Barclays noted that while prices may be reacting in part to a “geopolitical premium,” the underlying fundamentals are fueling the push higher.

OPEC and its oil-producing allies have been returning oil to the market, but the group’s been unable to ramp up production to hit its targets. Meanwhile U.S. shale oil growth has been low, and omicron hasn’t been the demand hit that was initially expected. Additionally, inventory levels remain depleted.

The Energy Information Administration said Wednesday that crude oil inventories rose by 2.4 million barrels during the week ending Jan. 21. The Street was expecting a build of 150,000 barrels, according to estimates compiled by FactSet.

“Immediately it becomes a question how long we’ll be waiting for triple figures,” said Oanda’s Craig Erlam. “It’s still unlikely that oil and gas will be used as a weapon any time soon but if it was, it could lead to a serious surge in prices given how tight the markets are.”


Nine weeks of gas inventory left for nine weeks of European winter
Neil Hunter, Daniel Lalor, January 26, 2022

Europe has nine weeks of natural gas storage reserves at the current rate of withdrawal, with nine weeks of the winter delivery period remaining, an analysis by S&P Global Platts found, even amid the deluge of LNG being received.

With Russian exports to Europe’s key trading hubs still constrained year on year, there is an emerging risk of localized supply issues and regionalized price spikes later in the winter which could spread to other parts of the continent.

According to data from Platts Analytics and Gas Infrastructure Europe, inventory at Platts-assessed markets totaled 36.99 billion cu m on Jan. 23, with net withdrawal in the Jan. 17-23 period amounting to 3.95 Bcm.

In terms of individual countries, Austria, Germany, and the UK were among the most susceptible countries and could potentially see reserves fully depleted before the end of winter. The UK has just five weeks of inventory left if current withdrawal rates are sustained.

Moreover, a comparison of the latest stock level against the drawdown of previous balance-of-winter periods showed Austria in particular would run out of inventory should last winter be repeated. That is even before lower Russian exports to Europe are taken into account.

By the same measure, Germany would have enough in reserve if the balance-of-winter for the past two years was replicated, but without supply from the Yamal pipeline, it too is at risk of exhausting its stocks.

All-in-all, Europe would have 13.45 Bcm in storage by March 31 should last winter be repeated. As things stand, that would be reduced to 4.43 Bcm when missing Russian exports this year are considered.

January-to-date, the Yamal pipeline terminating in Germany has been in reverse-flow mode and has experienced an average swing of 95.94 million cu m/d year on year. Also, exports via Ukraine to Slovakia at Velke Kapusany have been 38.65 million cu m/d lower on average on the year.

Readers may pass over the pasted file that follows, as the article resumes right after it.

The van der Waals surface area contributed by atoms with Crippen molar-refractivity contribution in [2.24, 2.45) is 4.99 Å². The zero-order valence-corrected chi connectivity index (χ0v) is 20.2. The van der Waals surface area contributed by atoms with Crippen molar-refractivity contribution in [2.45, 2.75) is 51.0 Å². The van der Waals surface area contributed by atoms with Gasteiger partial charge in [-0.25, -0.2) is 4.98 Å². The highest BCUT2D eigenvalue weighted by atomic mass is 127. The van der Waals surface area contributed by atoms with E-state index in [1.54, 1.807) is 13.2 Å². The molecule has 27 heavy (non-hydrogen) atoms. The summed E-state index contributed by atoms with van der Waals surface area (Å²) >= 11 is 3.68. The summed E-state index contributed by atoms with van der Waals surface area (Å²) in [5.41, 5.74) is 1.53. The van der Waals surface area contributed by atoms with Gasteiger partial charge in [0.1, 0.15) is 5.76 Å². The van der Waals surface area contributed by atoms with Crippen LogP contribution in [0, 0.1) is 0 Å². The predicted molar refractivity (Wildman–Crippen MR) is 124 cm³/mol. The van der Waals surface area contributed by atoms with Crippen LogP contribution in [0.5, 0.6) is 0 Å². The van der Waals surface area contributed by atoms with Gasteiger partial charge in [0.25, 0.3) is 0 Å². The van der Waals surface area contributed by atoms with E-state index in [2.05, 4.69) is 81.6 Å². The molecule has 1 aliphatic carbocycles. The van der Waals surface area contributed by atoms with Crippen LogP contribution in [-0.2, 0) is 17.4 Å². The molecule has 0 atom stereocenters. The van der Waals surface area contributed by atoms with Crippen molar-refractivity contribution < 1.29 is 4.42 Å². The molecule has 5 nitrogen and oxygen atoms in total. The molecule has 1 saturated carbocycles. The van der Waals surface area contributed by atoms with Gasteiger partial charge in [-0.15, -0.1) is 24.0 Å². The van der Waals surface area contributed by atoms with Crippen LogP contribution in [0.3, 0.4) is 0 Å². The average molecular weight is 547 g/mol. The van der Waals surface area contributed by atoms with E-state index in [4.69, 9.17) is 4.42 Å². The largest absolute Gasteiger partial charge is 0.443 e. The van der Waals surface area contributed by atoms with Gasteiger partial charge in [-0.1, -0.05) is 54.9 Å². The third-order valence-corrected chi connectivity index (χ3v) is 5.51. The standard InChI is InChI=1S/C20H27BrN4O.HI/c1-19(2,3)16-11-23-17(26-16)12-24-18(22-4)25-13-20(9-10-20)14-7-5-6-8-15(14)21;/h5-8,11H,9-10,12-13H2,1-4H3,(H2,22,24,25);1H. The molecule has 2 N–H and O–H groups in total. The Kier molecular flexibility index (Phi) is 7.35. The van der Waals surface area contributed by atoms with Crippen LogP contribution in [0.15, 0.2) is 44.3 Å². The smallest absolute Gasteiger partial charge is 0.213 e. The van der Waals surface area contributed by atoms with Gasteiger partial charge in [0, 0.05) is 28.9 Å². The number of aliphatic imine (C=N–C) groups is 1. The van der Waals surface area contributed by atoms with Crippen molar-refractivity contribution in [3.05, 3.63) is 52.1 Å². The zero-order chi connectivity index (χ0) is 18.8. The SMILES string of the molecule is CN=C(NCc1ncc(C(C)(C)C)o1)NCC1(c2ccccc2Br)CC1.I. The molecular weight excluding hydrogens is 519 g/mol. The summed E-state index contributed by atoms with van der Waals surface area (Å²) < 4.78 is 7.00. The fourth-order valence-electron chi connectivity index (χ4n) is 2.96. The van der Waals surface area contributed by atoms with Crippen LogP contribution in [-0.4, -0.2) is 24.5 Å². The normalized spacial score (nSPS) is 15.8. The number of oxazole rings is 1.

In the totality of winter, Europe withdraw 68.1 Bcm during Winter 2020 delivery, which if repeated this year would leave 10.1 Bcm in stock by March 31.

Decisive management?

With traders fully aware of the situation with Russian exports for some time, extensive efforts to replenish stock over the summer have been followed up by careful management of inventory during the winter.

The analysis found that while the Netherlands would be at risk of full drawdown if last year was repeated, it has 13 weeks of reserves left at the most recent rate of withdrawal.

Such a shift in management can be down to tactically injecting or reducing withdrawals at the most opportune times to maximize inventory.

That is preferable at times of comparatively low demand or low prices and could in part explain volatility on the spot market as shippers would need a strong incentive to unwind an already profitable withdrawal profile.

Indeed, such a system could arguably be in place within Russia as well and could serve as a possible explanation for lower exports should it be seeking to keep domestic storage fully topped up. Russia has filled just a fraction of its space in European storage this year, however.

France and Italy, who both legislate for gas storage regulation, should both have a weeks’ worth of aggregate demand in reserve by the end of winter despite high French net withdrawals at present and Italy’s partial exposure to lower Russian exports.

The UK has relatively tiny storage space compared to its annual gas demand and is more accustomed to managing stocks in such a way. The majority of the 1.5 Bcm space it has is owned by utilities who would not need to enter the spot market to replenish.

However, the lack of strategic reserves in the UK was a key contributing factor to the former spot price record set by the ‘Beast from the East’ weather system on March 1, 2018. While originating in the UK, an acute need to source imports from, or at the expense of, other countries spiked neighboring hub prices too.

While the analysis found the UK could have enough stock by March 31 should previous winters be repeated, it did not rule out a full depletion before this time.